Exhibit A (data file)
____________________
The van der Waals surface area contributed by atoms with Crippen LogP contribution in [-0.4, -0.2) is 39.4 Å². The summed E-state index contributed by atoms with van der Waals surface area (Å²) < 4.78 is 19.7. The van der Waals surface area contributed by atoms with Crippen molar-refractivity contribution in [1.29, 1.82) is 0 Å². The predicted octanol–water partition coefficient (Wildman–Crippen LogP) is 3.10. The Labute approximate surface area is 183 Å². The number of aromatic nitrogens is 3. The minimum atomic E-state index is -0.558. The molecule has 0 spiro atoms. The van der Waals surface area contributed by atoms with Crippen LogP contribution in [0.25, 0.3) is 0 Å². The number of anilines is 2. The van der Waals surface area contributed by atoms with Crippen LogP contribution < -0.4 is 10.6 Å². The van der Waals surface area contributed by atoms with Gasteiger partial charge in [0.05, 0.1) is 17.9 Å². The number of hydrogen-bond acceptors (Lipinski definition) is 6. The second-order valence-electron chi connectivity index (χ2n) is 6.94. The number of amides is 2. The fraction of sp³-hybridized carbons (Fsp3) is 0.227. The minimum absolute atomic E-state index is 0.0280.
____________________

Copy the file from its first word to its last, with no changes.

The van der Waals surface area contributed by atoms with Crippen LogP contribution in [-0.4, -0.2) is 39.4 Å². The summed E-state index contributed by atoms with van der Waals surface area (Å²) < 4.78 is 19.7. The van der Waals surface area contributed by atoms with Crippen molar-refractivity contribution in [1.29, 1.82) is 0 Å². The predicted octanol–water partition coefficient (Wildman–Crippen LogP) is 3.10. The Labute approximate surface area is 183 Å². The number of aromatic nitrogens is 3. The minimum atomic E-state index is -0.558. The molecule has 0 spiro atoms. The van der Waals surface area contributed by atoms with Crippen LogP contribution in [0.25, 0.3) is 0 Å². The number of anilines is 2. The van der Waals surface area contributed by atoms with Crippen LogP contribution < -0.4 is 10.6 Å². The van der Waals surface area contributed by atoms with Gasteiger partial charge in [0.05, 0.1) is 17.9 Å². The number of hydrogen-bond acceptors (Lipinski definition) is 6. The second-order valence-electron chi connectivity index (χ2n) is 6.94. The number of amides is 2. The fraction of sp³-hybridized carbons (Fsp3) is 0.227. The minimum absolute atomic E-state index is 0.0280.